The very reason why it was alleged that Archaeopteryx was a fraud (until that became untenable for a number of reasons) was because it was perceived that it was being used as evidence in support of Darwinian transformism, not ‘final rigorous proof’. Again, the real point is that it does matter very much if creationists are going to have egg on their faces (as Hoyle very much did) defending a notion which seems like simply a desperation to ‘explain away’ evidence. The very fact that there is so much good reason to believe that Archaeopteryx does not qualify as a good ‘evidence for transformism’ is even more reason to eschew dubious and conspiratorial speculations about alleged frauds.
Dr Joachim Scheven, German creationist, paleontologist and ‘living fossil’ expert, personally examined the specimen, and was very amused at the notion that anyone could seriously think it were a forgery. And this was even before the microscopic feather insertion points were discovered. These are the ‘clincher’, since no forger would have been able or wanting to reproduce these. Bottom line: it is an argument which is far more likely than not to discredit creationism.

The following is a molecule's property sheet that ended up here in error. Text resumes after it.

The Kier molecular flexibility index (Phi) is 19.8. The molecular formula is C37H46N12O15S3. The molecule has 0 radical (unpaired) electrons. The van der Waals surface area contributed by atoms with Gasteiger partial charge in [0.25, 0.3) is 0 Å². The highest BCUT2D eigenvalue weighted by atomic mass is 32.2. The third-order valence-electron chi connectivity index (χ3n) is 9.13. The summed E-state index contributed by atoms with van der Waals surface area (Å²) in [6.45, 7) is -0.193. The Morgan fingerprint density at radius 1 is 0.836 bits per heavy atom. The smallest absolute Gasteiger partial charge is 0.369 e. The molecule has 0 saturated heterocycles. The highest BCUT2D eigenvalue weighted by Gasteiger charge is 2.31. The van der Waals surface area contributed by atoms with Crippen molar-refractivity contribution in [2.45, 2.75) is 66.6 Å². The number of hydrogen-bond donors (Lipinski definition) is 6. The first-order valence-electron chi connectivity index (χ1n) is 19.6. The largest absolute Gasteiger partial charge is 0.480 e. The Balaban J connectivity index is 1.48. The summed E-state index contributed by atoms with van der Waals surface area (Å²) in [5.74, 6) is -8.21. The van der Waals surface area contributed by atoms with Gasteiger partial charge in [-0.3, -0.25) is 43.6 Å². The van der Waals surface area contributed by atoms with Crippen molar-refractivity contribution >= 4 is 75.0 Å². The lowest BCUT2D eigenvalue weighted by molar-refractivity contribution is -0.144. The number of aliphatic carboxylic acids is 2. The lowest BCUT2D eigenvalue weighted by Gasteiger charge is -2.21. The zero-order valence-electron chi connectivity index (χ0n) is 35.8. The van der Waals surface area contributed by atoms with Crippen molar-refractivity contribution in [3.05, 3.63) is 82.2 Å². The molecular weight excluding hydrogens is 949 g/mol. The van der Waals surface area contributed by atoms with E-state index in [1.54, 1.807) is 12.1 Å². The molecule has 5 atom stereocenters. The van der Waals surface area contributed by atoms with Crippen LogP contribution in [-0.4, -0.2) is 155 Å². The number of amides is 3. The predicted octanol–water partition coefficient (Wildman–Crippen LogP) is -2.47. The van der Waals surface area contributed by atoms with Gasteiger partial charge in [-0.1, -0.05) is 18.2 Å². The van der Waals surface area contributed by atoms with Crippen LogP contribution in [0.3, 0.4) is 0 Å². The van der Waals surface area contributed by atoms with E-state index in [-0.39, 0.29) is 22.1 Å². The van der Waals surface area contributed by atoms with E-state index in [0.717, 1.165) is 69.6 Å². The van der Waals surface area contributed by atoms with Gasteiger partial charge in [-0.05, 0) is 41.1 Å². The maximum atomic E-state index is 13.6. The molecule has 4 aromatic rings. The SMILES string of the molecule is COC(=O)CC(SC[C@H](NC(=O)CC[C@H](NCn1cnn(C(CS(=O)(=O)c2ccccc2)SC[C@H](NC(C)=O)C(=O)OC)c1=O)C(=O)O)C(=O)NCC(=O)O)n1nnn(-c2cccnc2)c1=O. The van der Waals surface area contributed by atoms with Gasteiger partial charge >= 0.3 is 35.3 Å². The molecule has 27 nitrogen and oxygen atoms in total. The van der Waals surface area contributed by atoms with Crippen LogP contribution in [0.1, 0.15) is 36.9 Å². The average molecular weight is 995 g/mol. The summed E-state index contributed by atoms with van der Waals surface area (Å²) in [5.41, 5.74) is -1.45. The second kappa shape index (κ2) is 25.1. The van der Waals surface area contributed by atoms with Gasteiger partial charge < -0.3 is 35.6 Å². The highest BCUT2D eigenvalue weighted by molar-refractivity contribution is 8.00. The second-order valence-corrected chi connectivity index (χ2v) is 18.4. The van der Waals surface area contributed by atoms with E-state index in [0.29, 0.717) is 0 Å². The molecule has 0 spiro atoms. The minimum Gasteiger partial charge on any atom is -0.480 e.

[AiG]: This again ‘fudges’ the issue by failing to point out that we are specifically saying that there are indeed, by any meaningful definition of the term, beneficial mutations, which is why it is a poor argument to use. The above sentence is the alternative argument which we suggest creationists should use.